Radiometric dating of detrital minerals in sedimentary rocks gives
In geochronology, time is generally measured in mya (megayears or million years ago), each unit representing the period of approximately 1,000,000 years in the past.The history of Earth is divided into four great eons, starting 4,540 mya with the formation of the planet.Each eon saw the most significant changes in Earth's composition, climate and life.Each eon is subsequently divided into eras, which in turn are divided into periods, which are further divided into epochs. The moon is formed around this time, probably due to a protoplanet's collision into Earth.The Archean and Proterozoic eons follow; they produced the abiogenesis of life on Earth and then the evolution of early life.The succeeding eon is the Phanerozoic, which is represented by its three component eras: the Palaeozoic; the Mesozoic, which spanned the rise, reign, and climactic extinction of the non-avian dinosaurs; and the Cenozoic, which presented the subsequent development of dominant mammals on Earth.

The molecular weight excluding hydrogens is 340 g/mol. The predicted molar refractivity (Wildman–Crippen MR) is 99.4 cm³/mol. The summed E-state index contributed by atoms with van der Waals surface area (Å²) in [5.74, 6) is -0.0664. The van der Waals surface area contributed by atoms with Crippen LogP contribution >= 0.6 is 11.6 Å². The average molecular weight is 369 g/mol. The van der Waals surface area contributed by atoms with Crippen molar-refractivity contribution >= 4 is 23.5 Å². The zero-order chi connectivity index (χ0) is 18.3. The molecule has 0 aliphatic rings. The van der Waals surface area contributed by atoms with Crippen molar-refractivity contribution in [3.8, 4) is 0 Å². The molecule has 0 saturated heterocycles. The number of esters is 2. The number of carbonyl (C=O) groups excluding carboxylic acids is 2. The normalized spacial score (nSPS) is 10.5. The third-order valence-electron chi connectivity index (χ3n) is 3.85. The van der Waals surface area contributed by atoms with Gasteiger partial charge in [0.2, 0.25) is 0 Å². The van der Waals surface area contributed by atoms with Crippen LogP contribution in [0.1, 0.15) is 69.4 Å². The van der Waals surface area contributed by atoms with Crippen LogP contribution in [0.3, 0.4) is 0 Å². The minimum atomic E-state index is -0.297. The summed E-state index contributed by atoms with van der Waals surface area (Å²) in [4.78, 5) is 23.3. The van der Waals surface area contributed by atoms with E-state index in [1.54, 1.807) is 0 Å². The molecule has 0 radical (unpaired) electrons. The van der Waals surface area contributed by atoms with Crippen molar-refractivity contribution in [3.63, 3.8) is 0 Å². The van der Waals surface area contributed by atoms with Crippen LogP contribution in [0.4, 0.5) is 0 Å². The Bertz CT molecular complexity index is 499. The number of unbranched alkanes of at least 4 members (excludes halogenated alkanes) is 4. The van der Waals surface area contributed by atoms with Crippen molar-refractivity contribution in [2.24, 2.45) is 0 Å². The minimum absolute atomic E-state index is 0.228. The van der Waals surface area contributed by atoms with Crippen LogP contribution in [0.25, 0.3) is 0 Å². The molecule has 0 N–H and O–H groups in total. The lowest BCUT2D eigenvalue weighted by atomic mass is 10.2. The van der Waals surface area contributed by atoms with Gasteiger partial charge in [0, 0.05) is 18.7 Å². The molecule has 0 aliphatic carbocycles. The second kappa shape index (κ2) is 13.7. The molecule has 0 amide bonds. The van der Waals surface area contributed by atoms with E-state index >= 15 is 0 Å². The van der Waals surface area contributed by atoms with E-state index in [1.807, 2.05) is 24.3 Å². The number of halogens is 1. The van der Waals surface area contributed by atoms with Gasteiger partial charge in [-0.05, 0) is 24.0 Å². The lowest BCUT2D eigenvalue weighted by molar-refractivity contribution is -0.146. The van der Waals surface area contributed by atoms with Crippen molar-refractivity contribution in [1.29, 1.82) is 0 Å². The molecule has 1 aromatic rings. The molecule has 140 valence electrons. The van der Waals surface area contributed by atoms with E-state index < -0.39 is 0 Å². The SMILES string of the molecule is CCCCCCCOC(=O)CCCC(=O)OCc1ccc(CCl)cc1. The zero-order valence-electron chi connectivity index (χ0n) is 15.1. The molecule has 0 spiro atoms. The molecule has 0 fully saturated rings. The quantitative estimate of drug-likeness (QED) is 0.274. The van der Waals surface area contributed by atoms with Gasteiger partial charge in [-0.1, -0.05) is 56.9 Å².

The age of the Earth is approximately one-third of the age of the universe.
Hominins, the earliest direct ancestors of the human clade, rose sometime during the latter part of the Miocene epoch; the precise time marking the first hominins is broadly debated over a current range of 13 to 4 million years ago.
The succeeding Quaternary period is the time of recognizable humans, i.e., the genus Homo, but that period's two million-year-plus term of the recent times is too small to be visible at the scale of the GTS graphic.
(Notes re the graphic: Ga means "billion years"; Ma, "million years".) The earliest undisputed evidence of life on Earth dates at least from 3.5 billion years ago, during the Eoarchean Era after a geological crust started to solidify following the earlier molten Hadean Eon.
There are microbial mat fossils such as stromatolites found in 3.48 billion-year-old sandstone discovered in Western Australia.